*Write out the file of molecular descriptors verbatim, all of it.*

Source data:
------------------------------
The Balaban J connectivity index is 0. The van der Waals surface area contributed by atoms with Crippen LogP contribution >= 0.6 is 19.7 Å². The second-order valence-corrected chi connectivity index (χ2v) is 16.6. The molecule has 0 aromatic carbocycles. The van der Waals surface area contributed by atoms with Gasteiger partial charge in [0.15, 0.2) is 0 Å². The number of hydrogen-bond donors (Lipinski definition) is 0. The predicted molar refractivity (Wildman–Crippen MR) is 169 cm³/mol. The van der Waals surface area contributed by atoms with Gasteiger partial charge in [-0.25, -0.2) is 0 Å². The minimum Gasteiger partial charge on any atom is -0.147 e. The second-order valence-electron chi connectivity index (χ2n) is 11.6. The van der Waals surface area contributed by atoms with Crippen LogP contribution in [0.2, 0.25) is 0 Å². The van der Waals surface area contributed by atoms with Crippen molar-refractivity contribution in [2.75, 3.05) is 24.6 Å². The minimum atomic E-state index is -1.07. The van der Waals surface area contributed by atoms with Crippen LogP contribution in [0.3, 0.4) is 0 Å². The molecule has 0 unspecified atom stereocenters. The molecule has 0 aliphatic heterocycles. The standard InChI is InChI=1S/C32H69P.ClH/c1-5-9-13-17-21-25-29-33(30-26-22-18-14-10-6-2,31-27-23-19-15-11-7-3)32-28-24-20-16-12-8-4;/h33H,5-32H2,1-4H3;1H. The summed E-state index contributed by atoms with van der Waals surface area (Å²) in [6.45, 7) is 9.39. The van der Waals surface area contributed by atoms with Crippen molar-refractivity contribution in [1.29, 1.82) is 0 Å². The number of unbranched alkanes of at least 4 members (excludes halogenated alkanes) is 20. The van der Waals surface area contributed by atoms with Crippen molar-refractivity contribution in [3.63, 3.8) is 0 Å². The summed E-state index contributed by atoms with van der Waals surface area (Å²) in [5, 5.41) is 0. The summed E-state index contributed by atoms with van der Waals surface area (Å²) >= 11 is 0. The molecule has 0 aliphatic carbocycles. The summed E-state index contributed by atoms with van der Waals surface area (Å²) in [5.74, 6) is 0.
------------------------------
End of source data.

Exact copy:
The Balaban J connectivity index is 0. The van der Waals surface area contributed by atoms with Crippen LogP contribution >= 0.6 is 19.7 Å². The second-order valence-corrected chi connectivity index (χ2v) is 16.6. The molecule has 0 aromatic carbocycles. The van der Waals surface area contributed by atoms with Gasteiger partial charge in [0.15, 0.2) is 0 Å². The number of hydrogen-bond donors (Lipinski definition) is 0. The predicted molar refractivity (Wildman–Crippen MR) is 169 cm³/mol. The van der Waals surface area contributed by atoms with Gasteiger partial charge in [-0.25, -0.2) is 0 Å². The minimum Gasteiger partial charge on any atom is -0.147 e. The second-order valence-electron chi connectivity index (χ2n) is 11.6. The van der Waals surface area contributed by atoms with Crippen LogP contribution in [0.2, 0.25) is 0 Å². The van der Waals surface area contributed by atoms with Crippen molar-refractivity contribution in [2.75, 3.05) is 24.6 Å². The minimum atomic E-state index is -1.07. The van der Waals surface area contributed by atoms with Crippen LogP contribution in [0.3, 0.4) is 0 Å². The molecule has 0 unspecified atom stereocenters. The molecule has 0 aliphatic heterocycles. The standard InChI is InChI=1S/C32H69P.ClH/c1-5-9-13-17-21-25-29-33(30-26-22-18-14-10-6-2,31-27-23-19-15-11-7-3)32-28-24-20-16-12-8-4;/h33H,5-32H2,1-4H3;1H. The summed E-state index contributed by atoms with van der Waals surface area (Å²) in [6.45, 7) is 9.39. The van der Waals surface area contributed by atoms with Crippen molar-refractivity contribution in [1.29, 1.82) is 0 Å². The number of unbranched alkanes of at least 4 members (excludes halogenated alkanes) is 20. The van der Waals surface area contributed by atoms with Crippen molar-refractivity contribution in [3.63, 3.8) is 0 Å². The summed E-state index contributed by atoms with van der Waals surface area (Å²) in [5, 5.41) is 0. The summed E-state index contributed by atoms with van der Waals surface area (Å²) >= 11 is 0. The molecule has 0 aliphatic carbocycles. The summed E-state index contributed by atoms with van der Waals surface area (Å²) in [5.74, 6) is 0.